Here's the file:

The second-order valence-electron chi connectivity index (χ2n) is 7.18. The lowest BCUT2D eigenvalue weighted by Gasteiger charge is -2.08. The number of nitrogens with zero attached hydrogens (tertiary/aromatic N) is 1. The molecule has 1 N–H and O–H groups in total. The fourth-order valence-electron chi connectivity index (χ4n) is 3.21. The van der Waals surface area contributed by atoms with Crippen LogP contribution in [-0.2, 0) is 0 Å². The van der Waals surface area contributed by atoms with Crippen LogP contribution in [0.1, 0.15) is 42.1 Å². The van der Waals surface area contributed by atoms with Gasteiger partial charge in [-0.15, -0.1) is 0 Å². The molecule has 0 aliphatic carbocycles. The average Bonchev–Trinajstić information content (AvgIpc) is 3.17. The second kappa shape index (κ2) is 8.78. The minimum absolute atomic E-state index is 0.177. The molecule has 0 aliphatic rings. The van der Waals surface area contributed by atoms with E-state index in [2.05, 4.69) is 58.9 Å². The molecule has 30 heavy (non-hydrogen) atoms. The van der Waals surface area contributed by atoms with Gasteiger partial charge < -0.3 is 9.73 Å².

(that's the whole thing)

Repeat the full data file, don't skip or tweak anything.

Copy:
The second-order valence-electron chi connectivity index (χ2n) is 7.18. The lowest BCUT2D eigenvalue weighted by Gasteiger charge is -2.08. The number of nitrogens with zero attached hydrogens (tertiary/aromatic N) is 1. The molecule has 1 N–H and O–H groups in total. The fourth-order valence-electron chi connectivity index (χ4n) is 3.21. The van der Waals surface area contributed by atoms with Crippen LogP contribution in [-0.2, 0) is 0 Å². The van der Waals surface area contributed by atoms with Crippen LogP contribution in [0.1, 0.15) is 42.1 Å². The van der Waals surface area contributed by atoms with Gasteiger partial charge in [-0.15, -0.1) is 0 Å². The molecule has 0 aliphatic carbocycles. The average Bonchev–Trinajstić information content (AvgIpc) is 3.17. The second kappa shape index (κ2) is 8.78. The minimum absolute atomic E-state index is 0.177. The molecule has 0 aliphatic rings. The van der Waals surface area contributed by atoms with E-state index in [2.05, 4.69) is 58.9 Å². The molecule has 30 heavy (non-hydrogen) atoms. The van der Waals surface area contributed by atoms with Gasteiger partial charge < -0.3 is 9.73 Å².